CAPE CANAVERAL, Fla. — Fifty years to the moment Alan Shepard rocketed away, more than 100 Project Mercury workers joined former astronauts and NASA leaders at the original Redstone launch pad yesterday to celebrate the event that opened American space travel.
Shepard became the first American in space on May 5, 1961, soaring 116 miles high in his Freedom 7 capsule.
The Soviet Union’s Yuri Gagarin beat him into space by 23 days. Then, as now, those who helped launch Shepard took solace in the fact that “it was the first one for the free world.’’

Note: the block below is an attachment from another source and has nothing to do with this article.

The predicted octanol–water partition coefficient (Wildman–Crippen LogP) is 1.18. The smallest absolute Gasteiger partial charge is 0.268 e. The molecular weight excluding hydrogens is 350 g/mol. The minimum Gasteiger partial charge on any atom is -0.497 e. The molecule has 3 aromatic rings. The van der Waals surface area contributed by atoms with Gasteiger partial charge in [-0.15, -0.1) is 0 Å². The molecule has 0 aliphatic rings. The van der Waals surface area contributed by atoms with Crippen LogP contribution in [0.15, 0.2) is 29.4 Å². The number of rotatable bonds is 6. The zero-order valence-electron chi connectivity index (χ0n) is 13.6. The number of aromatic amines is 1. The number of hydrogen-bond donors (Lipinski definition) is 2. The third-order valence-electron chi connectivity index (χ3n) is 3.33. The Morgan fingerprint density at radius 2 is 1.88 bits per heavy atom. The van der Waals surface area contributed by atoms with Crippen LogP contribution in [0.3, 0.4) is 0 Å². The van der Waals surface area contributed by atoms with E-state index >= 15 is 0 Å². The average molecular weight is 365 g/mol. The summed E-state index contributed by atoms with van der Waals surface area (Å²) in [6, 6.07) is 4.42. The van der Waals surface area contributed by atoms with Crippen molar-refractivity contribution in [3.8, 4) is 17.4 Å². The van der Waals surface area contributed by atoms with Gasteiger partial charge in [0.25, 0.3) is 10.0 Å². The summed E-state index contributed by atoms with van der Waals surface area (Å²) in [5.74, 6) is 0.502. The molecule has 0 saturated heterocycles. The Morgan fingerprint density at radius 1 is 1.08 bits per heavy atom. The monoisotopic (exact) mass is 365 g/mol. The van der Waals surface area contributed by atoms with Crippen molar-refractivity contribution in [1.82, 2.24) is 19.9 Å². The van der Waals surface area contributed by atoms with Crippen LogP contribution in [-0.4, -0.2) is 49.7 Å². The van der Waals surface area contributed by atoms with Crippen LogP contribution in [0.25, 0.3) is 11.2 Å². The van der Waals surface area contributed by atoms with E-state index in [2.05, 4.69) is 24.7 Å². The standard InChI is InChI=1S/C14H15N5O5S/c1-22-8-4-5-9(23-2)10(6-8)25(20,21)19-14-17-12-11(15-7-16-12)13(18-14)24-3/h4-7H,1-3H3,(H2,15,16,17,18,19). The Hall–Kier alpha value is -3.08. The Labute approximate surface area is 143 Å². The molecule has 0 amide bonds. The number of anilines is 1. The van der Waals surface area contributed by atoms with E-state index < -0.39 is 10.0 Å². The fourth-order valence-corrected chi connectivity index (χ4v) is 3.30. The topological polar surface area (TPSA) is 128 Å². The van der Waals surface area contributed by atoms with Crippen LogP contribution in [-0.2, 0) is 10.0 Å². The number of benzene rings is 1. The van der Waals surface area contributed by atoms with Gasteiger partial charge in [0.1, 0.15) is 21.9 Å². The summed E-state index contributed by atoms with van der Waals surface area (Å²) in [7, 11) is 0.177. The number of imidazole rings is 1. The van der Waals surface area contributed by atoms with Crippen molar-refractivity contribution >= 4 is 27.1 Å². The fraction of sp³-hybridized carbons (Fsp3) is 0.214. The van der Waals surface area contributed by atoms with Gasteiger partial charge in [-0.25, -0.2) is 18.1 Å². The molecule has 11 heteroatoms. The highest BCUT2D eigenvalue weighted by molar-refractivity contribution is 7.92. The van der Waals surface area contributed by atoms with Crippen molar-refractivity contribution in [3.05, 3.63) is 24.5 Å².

Shepard died in 1998 at age 74. NASA played the original capsule recording of his voice for the entire 15-minute flight, during the hourlong ceremony.
“Roger, liftoff, and the clock has started,’’ Shepard called out, the boom of the liftoff in the background.
The recording of the flight was timed precisely to the second of the 9:34 a.m. launch time. A compilation of TV footage from that day played on a giant screen near the stage.
Shepard later became the fifth man to walk on the moon as commander of Apollo 14.